Saturday, November 28, 2020

Movie Reviews: Underwater

directed by William Eubank 
This 2020 sci-fi thriller movie is stylish and has a reasonably well known cast. It looks good visually and even has a direct shoutout to one of my favorite and most problematic authors, that crazy old racist from Providence, H.P. Lovecraft. So what what wasn't to like? 
Well there were two things that really took me out of the immersive you are there aspects of any good movie, though I'm pretty sure that Lovecraft would have strongly approved of one of them. The first thing and most noticeable is that the sole named Black male character dies first. You barely even get to know his name before he bites the dust. And he does so in a way that's supposed to bring home the dangers of this disaster. 
That was utterly unnecessary since we have already seen various corpses and the presumed offscreen deaths of other characters. The Black guy is also, if not quite incompetent to the level of Gone With The Wind's  "I don't know nothing about birthing no babies Miz Scarlet!" Prissy, certainly less able than just about any of the other characters, especially the female ones. You wonder how he got his job as he seems to know less about his area of expertise than other people who are not even in his job family.
The author Steven Barnes has written more extensively on what this constant cinematic Black death means here. I just find it fascinating that in 2020 the underlying psychological issues that make "Black guy dies first" a common film trope are still ongoing. The fact that the Black guy deliberately sacrificed himself to save a white person that he didn't even know was silly. 
There must be some character development and relationship for sacrifice to be meaningful. Maybe it's an older relative going outside to die during a time of famine so that the young ones will have more food. Maybe it's a mother holding a knife to the throat of a gangster who threatened to murder her last child and yelling for her son to run. Maybe it's a father working himself to death in the coal mines to pay for his daughter's college education, knowing all along that he's going to get black lung. Maybe it's a husband defending his wife's honor even though he knows the man who assaulted her will easily kill him. Those all make sense.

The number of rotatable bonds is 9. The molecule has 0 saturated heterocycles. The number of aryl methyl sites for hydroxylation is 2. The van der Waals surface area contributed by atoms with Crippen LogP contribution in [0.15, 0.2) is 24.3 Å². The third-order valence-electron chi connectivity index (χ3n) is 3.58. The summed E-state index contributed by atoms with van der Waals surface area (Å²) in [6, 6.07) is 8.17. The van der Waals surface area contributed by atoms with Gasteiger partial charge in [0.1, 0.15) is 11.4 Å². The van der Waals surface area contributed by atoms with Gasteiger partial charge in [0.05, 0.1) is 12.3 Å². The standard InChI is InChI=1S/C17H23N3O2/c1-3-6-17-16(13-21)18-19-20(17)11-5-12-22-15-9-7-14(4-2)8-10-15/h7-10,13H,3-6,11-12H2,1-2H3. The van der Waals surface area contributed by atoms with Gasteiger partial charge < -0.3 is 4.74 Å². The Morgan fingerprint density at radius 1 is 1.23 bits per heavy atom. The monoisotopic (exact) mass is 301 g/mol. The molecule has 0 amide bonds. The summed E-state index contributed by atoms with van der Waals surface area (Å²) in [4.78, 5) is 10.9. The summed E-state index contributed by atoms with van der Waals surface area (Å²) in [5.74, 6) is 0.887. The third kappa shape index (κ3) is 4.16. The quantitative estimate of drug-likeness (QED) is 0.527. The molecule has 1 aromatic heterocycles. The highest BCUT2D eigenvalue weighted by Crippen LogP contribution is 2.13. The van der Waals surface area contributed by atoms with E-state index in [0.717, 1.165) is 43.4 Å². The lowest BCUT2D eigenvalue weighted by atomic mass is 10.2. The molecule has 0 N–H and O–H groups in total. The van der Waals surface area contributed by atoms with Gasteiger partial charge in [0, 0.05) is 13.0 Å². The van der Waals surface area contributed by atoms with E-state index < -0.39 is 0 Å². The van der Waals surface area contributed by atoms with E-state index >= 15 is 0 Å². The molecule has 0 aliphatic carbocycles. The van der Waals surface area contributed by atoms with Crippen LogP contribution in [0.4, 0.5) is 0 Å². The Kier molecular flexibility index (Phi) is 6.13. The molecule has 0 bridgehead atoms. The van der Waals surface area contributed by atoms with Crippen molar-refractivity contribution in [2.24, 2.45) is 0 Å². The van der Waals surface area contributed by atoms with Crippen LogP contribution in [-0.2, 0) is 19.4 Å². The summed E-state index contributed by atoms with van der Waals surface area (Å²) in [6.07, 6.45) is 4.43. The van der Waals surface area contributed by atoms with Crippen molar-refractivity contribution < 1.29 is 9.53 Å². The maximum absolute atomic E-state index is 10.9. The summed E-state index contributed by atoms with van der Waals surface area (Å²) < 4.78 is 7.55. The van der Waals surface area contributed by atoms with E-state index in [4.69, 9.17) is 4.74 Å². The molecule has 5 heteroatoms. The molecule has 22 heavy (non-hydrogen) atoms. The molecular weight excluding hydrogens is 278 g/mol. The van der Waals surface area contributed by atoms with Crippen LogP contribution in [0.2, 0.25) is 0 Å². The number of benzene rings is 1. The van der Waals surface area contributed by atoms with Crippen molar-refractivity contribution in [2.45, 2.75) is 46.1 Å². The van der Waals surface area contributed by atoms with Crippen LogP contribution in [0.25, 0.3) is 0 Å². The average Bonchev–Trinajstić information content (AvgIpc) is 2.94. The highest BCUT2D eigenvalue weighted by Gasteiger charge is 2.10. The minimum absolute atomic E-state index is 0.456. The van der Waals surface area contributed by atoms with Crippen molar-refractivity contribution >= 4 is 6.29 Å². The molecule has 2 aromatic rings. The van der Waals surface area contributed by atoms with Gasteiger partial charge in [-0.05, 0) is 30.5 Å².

The second issue I had with the film though it wasn't quite as blatant as the first is that you don't need to make "strong female" characters by making the male characters weak or incompetent. Competence and intelligence aren't doled out by gender.
Ok, my personal issues aside what was this film about. Well it's nothing you haven't seen before. Driven by greed, humans do something that they shouldn't have done and suffer the consequences. A ragtag bunch of front line mooks try to survive and make it back from isolation to civilization to warn everyone.
In this version of the story, Norah Price (Kristen Stewart) is a mechanical engineer on an underwater corporate drilling and research facility that is operating near the bottom of the Mariana Trench. The ocean is so deep here that it would cover Mt. Everest. The pressure here is 1000 times that at sea level. There is an earthquake. Large portions of the facility and associated tunnels implode. Communication with the surface is impossible. Many workers and scientists die. 
Price and a few survivors, led by the captain Lucien (Vincent Cassel) must abandon the primary facility and walk through remaining tunnels and across the ocean floor to make it to secondary or abandoned failsafe facilities where they can recharge their oxygen packs and (obviously) get in the escape pods and make it back to the surface of the ocean, six miles up. There's only a few problems with the plan. The first problem is that neither the suits nor the humans within them are really designed for long exposure to the ocean depths' cold, dark and pressure. The second problem is that there's something down there that may have caused the earthquake and doesn't like humans. The survivors quickly learn they are being hunted.
Both the special effects and Stewart's performance are homages to Alien and Sigourney Weaver's work therein. Stewart spends a lot of time in bra and panties but this is not erotic. Underwater reminded me of the physics of implosion. The air is compressed so quickly that it ignites. The shockwave disintegrates everything within. And if anyone implausibly survived those two things they would be squashed flat like an elephant stepping on a bug or simply drown. This is a Saturday afternoon movie at best. Other actors and actresses include T.J. Miller, whose humor didn't fit, Jessica Henwick, playing a much different character than her Game of Thrones' Nymeria Sand, Mamadou Athie, and John Gallagher Jr.
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